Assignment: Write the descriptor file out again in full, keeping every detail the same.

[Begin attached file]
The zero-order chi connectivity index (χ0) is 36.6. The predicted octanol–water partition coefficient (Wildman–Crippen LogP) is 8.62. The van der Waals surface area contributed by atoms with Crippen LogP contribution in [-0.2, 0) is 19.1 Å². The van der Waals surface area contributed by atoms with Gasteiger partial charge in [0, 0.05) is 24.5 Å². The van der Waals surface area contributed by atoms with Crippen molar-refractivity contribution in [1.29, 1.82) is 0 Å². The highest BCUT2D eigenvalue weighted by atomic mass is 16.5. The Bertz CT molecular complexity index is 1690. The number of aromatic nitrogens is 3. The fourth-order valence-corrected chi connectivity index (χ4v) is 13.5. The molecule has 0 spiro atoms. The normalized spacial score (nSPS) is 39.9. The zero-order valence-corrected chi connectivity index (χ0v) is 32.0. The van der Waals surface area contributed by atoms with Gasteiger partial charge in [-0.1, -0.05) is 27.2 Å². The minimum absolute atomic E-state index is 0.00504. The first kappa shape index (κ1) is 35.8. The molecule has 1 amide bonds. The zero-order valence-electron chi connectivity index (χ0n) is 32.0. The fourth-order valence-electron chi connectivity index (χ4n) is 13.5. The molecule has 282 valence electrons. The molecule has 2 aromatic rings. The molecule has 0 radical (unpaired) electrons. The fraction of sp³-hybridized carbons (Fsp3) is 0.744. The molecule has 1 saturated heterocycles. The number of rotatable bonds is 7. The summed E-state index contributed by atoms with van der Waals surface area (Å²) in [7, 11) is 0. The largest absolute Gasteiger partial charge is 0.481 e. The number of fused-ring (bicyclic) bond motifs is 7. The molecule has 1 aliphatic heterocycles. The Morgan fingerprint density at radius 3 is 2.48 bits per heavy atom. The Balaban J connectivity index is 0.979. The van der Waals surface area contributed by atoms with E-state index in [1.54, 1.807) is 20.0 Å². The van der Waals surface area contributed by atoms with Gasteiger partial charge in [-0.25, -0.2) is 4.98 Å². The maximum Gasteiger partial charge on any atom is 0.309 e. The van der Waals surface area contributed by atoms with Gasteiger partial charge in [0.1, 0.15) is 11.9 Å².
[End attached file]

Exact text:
The zero-order chi connectivity index (χ0) is 36.6. The predicted octanol–water partition coefficient (Wildman–Crippen LogP) is 8.62. The van der Waals surface area contributed by atoms with Crippen LogP contribution in [-0.2, 0) is 19.1 Å². The van der Waals surface area contributed by atoms with Gasteiger partial charge in [0, 0.05) is 24.5 Å². The van der Waals surface area contributed by atoms with Crippen molar-refractivity contribution in [1.29, 1.82) is 0 Å². The highest BCUT2D eigenvalue weighted by atomic mass is 16.5. The Bertz CT molecular complexity index is 1690. The number of aromatic nitrogens is 3. The fourth-order valence-corrected chi connectivity index (χ4v) is 13.5. The molecule has 0 spiro atoms. The normalized spacial score (nSPS) is 39.9. The zero-order valence-corrected chi connectivity index (χ0v) is 32.0. The van der Waals surface area contributed by atoms with Gasteiger partial charge in [-0.1, -0.05) is 27.2 Å². The minimum absolute atomic E-state index is 0.00504. The first kappa shape index (κ1) is 35.8. The molecule has 1 amide bonds. The zero-order valence-electron chi connectivity index (χ0n) is 32.0. The fourth-order valence-electron chi connectivity index (χ4n) is 13.5. The molecule has 282 valence electrons. The molecule has 2 aromatic rings. The molecule has 0 radical (unpaired) electrons. The fraction of sp³-hybridized carbons (Fsp3) is 0.744. The molecule has 1 saturated heterocycles. The number of rotatable bonds is 7. The summed E-state index contributed by atoms with van der Waals surface area (Å²) in [7, 11) is 0. The largest absolute Gasteiger partial charge is 0.481 e. The number of fused-ring (bicyclic) bond motifs is 7. The molecule has 1 aliphatic heterocycles. The Morgan fingerprint density at radius 3 is 2.48 bits per heavy atom. The Balaban J connectivity index is 0.979. The van der Waals surface area contributed by atoms with E-state index in [1.54, 1.807) is 20.0 Å². The van der Waals surface area contributed by atoms with Gasteiger partial charge in [-0.25, -0.2) is 4.98 Å². The maximum Gasteiger partial charge on any atom is 0.309 e. The van der Waals surface area contributed by atoms with Gasteiger partial charge in [0.1, 0.15) is 11.9 Å².